Jesus was far more sober in assessing the situation. He devoted many parables and warnings to our need to attend to the salvation He offers. There are the sheep and the goats, those on the right and those on the left, the wise virgins and the foolish ones, those ready for the master’s return and those who are not, those who will hear, “Come, blessed of my Father, inherit the Kingdom prepared for you from the foundation of the world” and those who will hear, “Depart from me. I know you not.” Jesus noted that the road to damnation was wide and many were on it, and “only a few” were on the narrow road to salvation (Matt 7:13-14).
But just try to tell any of this to most people today and see what kind of response you get. My sense is that urgency is at an all-time low. Yet biblically, directly from Jesus Himself, it is clear that the likelihood of being saved is greatly reduced when one does not repent regularly and walk in the faith actively, including a heavy dose of Scripture and frequent reception of the sacraments.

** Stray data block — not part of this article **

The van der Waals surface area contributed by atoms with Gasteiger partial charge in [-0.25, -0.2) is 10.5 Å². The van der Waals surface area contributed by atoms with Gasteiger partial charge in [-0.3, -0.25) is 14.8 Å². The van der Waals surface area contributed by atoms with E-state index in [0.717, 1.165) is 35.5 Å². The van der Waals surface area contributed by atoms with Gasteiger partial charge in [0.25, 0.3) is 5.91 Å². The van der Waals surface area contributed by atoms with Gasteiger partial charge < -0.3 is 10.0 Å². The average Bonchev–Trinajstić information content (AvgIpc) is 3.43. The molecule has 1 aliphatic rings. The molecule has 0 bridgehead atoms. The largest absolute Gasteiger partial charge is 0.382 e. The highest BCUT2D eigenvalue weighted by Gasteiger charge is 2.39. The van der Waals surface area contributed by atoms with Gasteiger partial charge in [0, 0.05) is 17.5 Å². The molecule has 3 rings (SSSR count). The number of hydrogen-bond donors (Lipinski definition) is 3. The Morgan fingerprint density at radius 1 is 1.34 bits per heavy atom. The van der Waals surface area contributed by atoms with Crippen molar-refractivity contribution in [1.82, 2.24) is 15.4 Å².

Yet few people speak this way today. Many dismiss such speech as “fear-based” argument. The fact is, however, that some things should be feared, including our tendency to be hard-hearted and hard-headed, to prefer passing things and error to eternal truths. Running about in a panic is not helpful; we need sober acceptance of our vital need for the sacraments, the proclaimed Word, holy fellowship, and the transformative power of the liturgy.
Until this sober appreciation is recovered by many and demonstrated by the few of us who remain, the steady erosion seems likely to continue. Church closings may be “coming soon to a neighborhood near you.” It is sad to lose buildings, many of them works of art, but it is even sadder to ponder the human loss that the empty buildings represent.